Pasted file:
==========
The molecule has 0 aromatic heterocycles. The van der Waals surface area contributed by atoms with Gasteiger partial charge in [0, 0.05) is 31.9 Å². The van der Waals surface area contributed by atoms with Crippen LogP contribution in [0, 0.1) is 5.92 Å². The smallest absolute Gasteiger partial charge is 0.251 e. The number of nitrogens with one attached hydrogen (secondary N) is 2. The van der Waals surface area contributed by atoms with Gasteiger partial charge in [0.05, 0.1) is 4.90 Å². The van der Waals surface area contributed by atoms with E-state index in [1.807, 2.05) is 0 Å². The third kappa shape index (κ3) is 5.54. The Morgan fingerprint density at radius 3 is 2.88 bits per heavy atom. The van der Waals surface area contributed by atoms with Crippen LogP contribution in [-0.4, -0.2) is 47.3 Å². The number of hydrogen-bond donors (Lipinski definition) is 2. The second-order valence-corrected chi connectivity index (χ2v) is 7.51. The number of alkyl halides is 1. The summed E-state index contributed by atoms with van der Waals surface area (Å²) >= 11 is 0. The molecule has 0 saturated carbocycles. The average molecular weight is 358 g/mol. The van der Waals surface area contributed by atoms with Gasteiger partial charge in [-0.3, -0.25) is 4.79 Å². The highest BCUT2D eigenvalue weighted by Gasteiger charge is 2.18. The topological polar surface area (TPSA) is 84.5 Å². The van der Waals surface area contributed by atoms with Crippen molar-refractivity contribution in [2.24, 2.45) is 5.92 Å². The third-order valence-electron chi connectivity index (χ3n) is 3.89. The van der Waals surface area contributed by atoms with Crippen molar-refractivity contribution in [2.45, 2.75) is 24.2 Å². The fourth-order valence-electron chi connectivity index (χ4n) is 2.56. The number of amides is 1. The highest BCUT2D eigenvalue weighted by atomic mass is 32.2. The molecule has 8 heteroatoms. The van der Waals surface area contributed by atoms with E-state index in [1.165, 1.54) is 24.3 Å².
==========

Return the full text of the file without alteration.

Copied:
The molecule has 0 aromatic heterocycles. The van der Waals surface area contributed by atoms with Gasteiger partial charge in [0, 0.05) is 31.9 Å². The van der Waals surface area contributed by atoms with Crippen LogP contribution in [0, 0.1) is 5.92 Å². The smallest absolute Gasteiger partial charge is 0.251 e. The number of nitrogens with one attached hydrogen (secondary N) is 2. The van der Waals surface area contributed by atoms with Gasteiger partial charge in [0.05, 0.1) is 4.90 Å². The van der Waals surface area contributed by atoms with E-state index in [1.807, 2.05) is 0 Å². The third kappa shape index (κ3) is 5.54. The Morgan fingerprint density at radius 3 is 2.88 bits per heavy atom. The van der Waals surface area contributed by atoms with Crippen LogP contribution in [-0.4, -0.2) is 47.3 Å². The number of hydrogen-bond donors (Lipinski definition) is 2. The second-order valence-corrected chi connectivity index (χ2v) is 7.51. The number of alkyl halides is 1. The summed E-state index contributed by atoms with van der Waals surface area (Å²) >= 11 is 0. The molecule has 0 saturated carbocycles. The average molecular weight is 358 g/mol. The van der Waals surface area contributed by atoms with Gasteiger partial charge in [-0.3, -0.25) is 4.79 Å². The highest BCUT2D eigenvalue weighted by Gasteiger charge is 2.18. The topological polar surface area (TPSA) is 84.5 Å². The van der Waals surface area contributed by atoms with Crippen molar-refractivity contribution in [2.24, 2.45) is 5.92 Å². The third-order valence-electron chi connectivity index (χ3n) is 3.89. The van der Waals surface area contributed by atoms with Crippen molar-refractivity contribution in [2.45, 2.75) is 24.2 Å². The fourth-order valence-electron chi connectivity index (χ4n) is 2.56. The number of amides is 1. The highest BCUT2D eigenvalue weighted by atomic mass is 32.2. The molecule has 8 heteroatoms. The van der Waals surface area contributed by atoms with E-state index in [1.165, 1.54) is 24.3 Å².